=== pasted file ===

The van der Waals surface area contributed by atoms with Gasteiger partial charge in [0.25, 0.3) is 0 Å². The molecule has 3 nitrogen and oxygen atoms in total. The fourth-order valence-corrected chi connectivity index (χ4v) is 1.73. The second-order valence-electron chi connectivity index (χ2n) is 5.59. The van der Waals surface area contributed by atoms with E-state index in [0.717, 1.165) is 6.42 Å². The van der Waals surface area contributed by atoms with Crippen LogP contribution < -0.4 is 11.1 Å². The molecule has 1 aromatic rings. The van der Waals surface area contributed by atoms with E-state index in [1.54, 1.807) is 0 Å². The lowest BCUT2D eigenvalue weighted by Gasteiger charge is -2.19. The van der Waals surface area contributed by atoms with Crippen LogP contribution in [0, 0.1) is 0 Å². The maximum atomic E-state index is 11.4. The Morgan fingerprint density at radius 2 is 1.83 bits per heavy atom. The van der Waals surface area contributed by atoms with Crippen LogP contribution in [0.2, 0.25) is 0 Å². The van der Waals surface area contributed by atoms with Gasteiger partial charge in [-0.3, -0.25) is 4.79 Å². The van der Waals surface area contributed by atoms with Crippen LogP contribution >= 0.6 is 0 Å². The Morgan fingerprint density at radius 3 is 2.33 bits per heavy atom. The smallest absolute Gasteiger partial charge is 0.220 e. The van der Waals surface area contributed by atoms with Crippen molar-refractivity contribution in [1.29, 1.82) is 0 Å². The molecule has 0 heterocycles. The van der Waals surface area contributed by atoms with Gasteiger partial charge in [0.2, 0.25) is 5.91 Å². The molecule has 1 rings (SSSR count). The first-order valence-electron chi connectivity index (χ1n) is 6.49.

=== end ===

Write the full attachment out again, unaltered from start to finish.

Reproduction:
The van der Waals surface area contributed by atoms with Gasteiger partial charge in [0.25, 0.3) is 0 Å². The molecule has 3 nitrogen and oxygen atoms in total. The fourth-order valence-corrected chi connectivity index (χ4v) is 1.73. The second-order valence-electron chi connectivity index (χ2n) is 5.59. The van der Waals surface area contributed by atoms with E-state index in [0.717, 1.165) is 6.42 Å². The van der Waals surface area contributed by atoms with Crippen LogP contribution < -0.4 is 11.1 Å². The molecule has 1 aromatic rings. The van der Waals surface area contributed by atoms with E-state index in [1.54, 1.807) is 0 Å². The lowest BCUT2D eigenvalue weighted by Gasteiger charge is -2.19. The van der Waals surface area contributed by atoms with Crippen LogP contribution in [0, 0.1) is 0 Å². The maximum atomic E-state index is 11.4. The Morgan fingerprint density at radius 2 is 1.83 bits per heavy atom. The van der Waals surface area contributed by atoms with Crippen LogP contribution in [0.2, 0.25) is 0 Å². The van der Waals surface area contributed by atoms with Gasteiger partial charge in [-0.3, -0.25) is 4.79 Å². The van der Waals surface area contributed by atoms with Crippen LogP contribution >= 0.6 is 0 Å². The Morgan fingerprint density at radius 3 is 2.33 bits per heavy atom. The smallest absolute Gasteiger partial charge is 0.220 e. The van der Waals surface area contributed by atoms with Crippen molar-refractivity contribution in [1.29, 1.82) is 0 Å². The molecule has 0 heterocycles. The van der Waals surface area contributed by atoms with Gasteiger partial charge in [0.2, 0.25) is 5.91 Å². The molecule has 1 rings (SSSR count). The first-order valence-electron chi connectivity index (χ1n) is 6.49.